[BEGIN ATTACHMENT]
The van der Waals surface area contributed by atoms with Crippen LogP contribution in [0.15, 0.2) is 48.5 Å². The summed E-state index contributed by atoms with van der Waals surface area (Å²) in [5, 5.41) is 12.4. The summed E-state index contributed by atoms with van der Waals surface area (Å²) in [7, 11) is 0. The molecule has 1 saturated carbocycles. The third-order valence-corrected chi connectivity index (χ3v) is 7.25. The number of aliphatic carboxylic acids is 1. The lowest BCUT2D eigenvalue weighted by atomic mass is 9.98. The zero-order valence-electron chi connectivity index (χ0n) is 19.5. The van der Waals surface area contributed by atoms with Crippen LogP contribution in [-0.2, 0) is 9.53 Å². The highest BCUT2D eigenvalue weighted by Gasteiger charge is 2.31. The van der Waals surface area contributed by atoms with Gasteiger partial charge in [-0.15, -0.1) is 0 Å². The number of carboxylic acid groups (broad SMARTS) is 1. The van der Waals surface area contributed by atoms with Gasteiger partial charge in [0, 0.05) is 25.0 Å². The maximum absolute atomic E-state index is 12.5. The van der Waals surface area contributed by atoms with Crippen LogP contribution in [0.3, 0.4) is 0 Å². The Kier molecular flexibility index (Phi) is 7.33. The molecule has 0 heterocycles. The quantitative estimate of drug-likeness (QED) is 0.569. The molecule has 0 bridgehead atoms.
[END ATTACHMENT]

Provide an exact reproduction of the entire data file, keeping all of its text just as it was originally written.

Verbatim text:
The van der Waals surface area contributed by atoms with Crippen LogP contribution in [0.15, 0.2) is 48.5 Å². The summed E-state index contributed by atoms with van der Waals surface area (Å²) in [5, 5.41) is 12.4. The summed E-state index contributed by atoms with van der Waals surface area (Å²) in [7, 11) is 0. The molecule has 1 saturated carbocycles. The third-order valence-corrected chi connectivity index (χ3v) is 7.25. The number of aliphatic carboxylic acids is 1. The lowest BCUT2D eigenvalue weighted by atomic mass is 9.98. The zero-order valence-electron chi connectivity index (χ0n) is 19.5. The van der Waals surface area contributed by atoms with Crippen LogP contribution in [-0.2, 0) is 9.53 Å². The highest BCUT2D eigenvalue weighted by Gasteiger charge is 2.31. The van der Waals surface area contributed by atoms with Gasteiger partial charge in [-0.15, -0.1) is 0 Å². The number of carboxylic acid groups (broad SMARTS) is 1. The van der Waals surface area contributed by atoms with Gasteiger partial charge in [0, 0.05) is 25.0 Å². The maximum absolute atomic E-state index is 12.5. The van der Waals surface area contributed by atoms with Crippen LogP contribution in [0.3, 0.4) is 0 Å². The Kier molecular flexibility index (Phi) is 7.33. The molecule has 0 heterocycles. The quantitative estimate of drug-likeness (QED) is 0.569. The molecule has 0 bridgehead atoms.